Stevenage came at us early on but Dawson and Nelsen did enough although there were a few scares on the way. Their tactic was to give Cudicini some muscle and the referee wasn’t keen to protect him. These tactics depend on being first to the second ball and for the most part we were alert to the danger. Bodies in the way, a toe here and there.
With the ball, we did little. Parker seemed unsure until we pushed him further forward but this was by now well into the second half. Livermore was the pick in the first period, good movement and technique, he broke up attacks and kept the ball moving, at one point having the confidence to take the man and tell Parker where to drop back. However, neither of them could get us moving. No tempo or rhythm, couldn’t keep a passing movement going, static off the ball. The commentators were all about making it ugly: I didn’t think they meant us.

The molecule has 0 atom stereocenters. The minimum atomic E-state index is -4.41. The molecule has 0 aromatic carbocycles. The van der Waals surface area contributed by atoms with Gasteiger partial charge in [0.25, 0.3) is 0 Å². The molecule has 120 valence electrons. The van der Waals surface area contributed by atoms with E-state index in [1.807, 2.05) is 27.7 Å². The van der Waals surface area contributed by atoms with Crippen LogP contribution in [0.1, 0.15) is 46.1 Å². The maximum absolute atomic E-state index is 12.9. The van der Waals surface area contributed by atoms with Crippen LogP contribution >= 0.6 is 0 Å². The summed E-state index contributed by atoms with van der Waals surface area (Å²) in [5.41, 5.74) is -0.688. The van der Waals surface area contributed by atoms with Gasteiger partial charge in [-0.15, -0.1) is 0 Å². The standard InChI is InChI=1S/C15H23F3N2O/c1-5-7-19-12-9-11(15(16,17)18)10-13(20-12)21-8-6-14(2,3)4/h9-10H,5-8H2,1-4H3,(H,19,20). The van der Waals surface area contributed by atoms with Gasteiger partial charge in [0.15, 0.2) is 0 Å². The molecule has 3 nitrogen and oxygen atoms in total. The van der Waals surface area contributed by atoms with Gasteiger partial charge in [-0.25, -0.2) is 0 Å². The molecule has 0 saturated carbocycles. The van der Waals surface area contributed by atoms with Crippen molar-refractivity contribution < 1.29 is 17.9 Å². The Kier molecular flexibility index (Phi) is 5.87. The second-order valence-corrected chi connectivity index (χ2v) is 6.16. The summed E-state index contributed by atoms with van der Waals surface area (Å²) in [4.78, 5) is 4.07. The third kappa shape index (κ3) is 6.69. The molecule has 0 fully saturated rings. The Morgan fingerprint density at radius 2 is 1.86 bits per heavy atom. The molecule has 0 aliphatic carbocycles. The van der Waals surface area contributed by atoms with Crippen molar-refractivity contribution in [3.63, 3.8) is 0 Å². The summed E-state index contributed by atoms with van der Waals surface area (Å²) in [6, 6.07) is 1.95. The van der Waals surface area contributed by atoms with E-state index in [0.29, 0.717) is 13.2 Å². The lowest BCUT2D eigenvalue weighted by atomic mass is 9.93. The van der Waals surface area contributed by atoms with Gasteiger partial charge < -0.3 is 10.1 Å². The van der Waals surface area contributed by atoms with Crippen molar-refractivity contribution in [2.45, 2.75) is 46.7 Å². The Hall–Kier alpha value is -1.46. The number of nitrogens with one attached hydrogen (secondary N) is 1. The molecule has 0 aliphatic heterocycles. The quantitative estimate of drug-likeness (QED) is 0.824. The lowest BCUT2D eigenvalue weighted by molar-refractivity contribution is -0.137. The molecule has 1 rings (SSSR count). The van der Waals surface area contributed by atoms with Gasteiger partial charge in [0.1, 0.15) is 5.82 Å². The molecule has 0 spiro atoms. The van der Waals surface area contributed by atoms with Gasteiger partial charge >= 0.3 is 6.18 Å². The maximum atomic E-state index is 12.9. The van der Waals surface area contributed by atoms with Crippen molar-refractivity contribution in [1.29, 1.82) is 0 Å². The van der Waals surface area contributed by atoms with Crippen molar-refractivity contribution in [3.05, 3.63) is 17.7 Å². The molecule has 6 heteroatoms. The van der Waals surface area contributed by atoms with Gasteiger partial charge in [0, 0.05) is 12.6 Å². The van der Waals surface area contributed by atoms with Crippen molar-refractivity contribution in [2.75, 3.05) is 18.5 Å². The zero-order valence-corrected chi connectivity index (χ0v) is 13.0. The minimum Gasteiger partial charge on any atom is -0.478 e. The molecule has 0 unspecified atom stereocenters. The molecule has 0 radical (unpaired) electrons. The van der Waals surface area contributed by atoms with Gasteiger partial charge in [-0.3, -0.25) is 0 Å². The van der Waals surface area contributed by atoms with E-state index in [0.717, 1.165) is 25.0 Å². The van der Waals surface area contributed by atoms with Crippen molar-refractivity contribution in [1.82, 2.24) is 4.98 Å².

Rose had a decent first half and he was really the only player setting up any opportunities. As the game went on, his defensive shortcomings were evident as he failed to close down his man so they could launch more bombs into the box.
We changed things a little come the second half. In possession the back three spread wide and the spare man pushed into midfield. Kaboul’s run unsettled a previously untroubled defence. the two men could not be further apart in stature but we yearned for Lennon to take them on in the same way. Raising the tempo paid dividends with some combination moves and a scrappy effort from Saha (ironically we were the team that nearly profited from a loose ball in the box) was unluckily but rightly disallowed because it hit Parker on the line.